Calendar Date ±N Days In the Relative Past Or Future
From Any Given Starting Date
Start Date ±Y  M  D:                 ±N:  day
Calendar Mode:    Julian            Gregorian
Starting Date
G 2017      March
SunMonTueWedThuFriSat
      1 2 3 4
5 6 7 8 9 10 11
12 13 14 15 16 17 18
19 20 21 22 23 24 25
26 27 28 29 30 31  
Ending Date (relative future)
G 2017      March
SunMonTueWedThuFriSat
      1 2 3 4
5 6 7 8 9 10 11
12 13 14 15 16 17 18
19 20 21 22 23 24 25
26 27 28 29 30 31  




Computing The Date N Days In The Past Or Future

Given any arbitrary starting date and calendar mode (ymdA, CalMode), we may want to know what the ending calendar date (ISOymdB) was or will be (±N) in the relative past or future.  To do this, we combine the JD computation function with the inverse JD function.

  1. First, compute the simple JD number for the starting date (JDA).


  2. Then apply ±N days to the JD of the starting date (JDA) to obtain the JD of the ending date (JDB).


  3. Finally, call the inverse JD function to compute the ISO integer-encoded end date (ISOymdB) corresponding to (JDB, CalMode).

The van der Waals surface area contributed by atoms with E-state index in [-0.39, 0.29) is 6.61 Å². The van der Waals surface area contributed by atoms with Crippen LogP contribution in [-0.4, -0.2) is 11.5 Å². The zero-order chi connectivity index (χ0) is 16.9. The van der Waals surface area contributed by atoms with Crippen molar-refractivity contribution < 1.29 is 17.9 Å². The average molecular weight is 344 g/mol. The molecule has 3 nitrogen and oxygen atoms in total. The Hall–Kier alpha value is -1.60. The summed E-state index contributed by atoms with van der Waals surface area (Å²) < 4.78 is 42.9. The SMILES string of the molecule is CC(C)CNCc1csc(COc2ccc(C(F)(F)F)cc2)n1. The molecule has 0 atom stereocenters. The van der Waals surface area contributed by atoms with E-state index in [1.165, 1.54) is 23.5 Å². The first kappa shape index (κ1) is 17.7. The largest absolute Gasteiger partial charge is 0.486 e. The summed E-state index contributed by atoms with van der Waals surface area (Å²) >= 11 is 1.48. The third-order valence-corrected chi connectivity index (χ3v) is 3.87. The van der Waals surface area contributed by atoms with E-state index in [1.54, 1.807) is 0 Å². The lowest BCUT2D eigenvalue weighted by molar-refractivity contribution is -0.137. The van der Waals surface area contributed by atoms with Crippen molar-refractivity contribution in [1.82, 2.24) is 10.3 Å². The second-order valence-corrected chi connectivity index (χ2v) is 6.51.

Algorithm 8:

Given starting date and calendar mode (ISOymdA, CalMode), compute the calendar date (ISOymdB) ±N day(s) in relative past or future.


 JDA = JD_For_ISOymd (ISOymdA, CalMode)

 JDB = JDA + N

 ISOymdB = ISOymd_For_JD (JDB, CalMode)



EXAMPLE:
Given the starting date of July 4th, 1776 (Gregorian), what was the calendar date exactly
(N = 10987) days later?


 CalMode = 1 (Gregorian)

 ISOymdA = 17760704 = July 4th, 1776 AD,  for which JDA = 2369916

     JDB =  JDA + N = 2369916 + (10987) = 2380903
 


Then, given JDB = 2380903, the inverse JD function returns:
ISOymdB  =  18060804 (August 4th, 1806 AD)

So, the Gregorian calendar date exactly +10987 days from July 4th, 1776
was August 4th, 1806.



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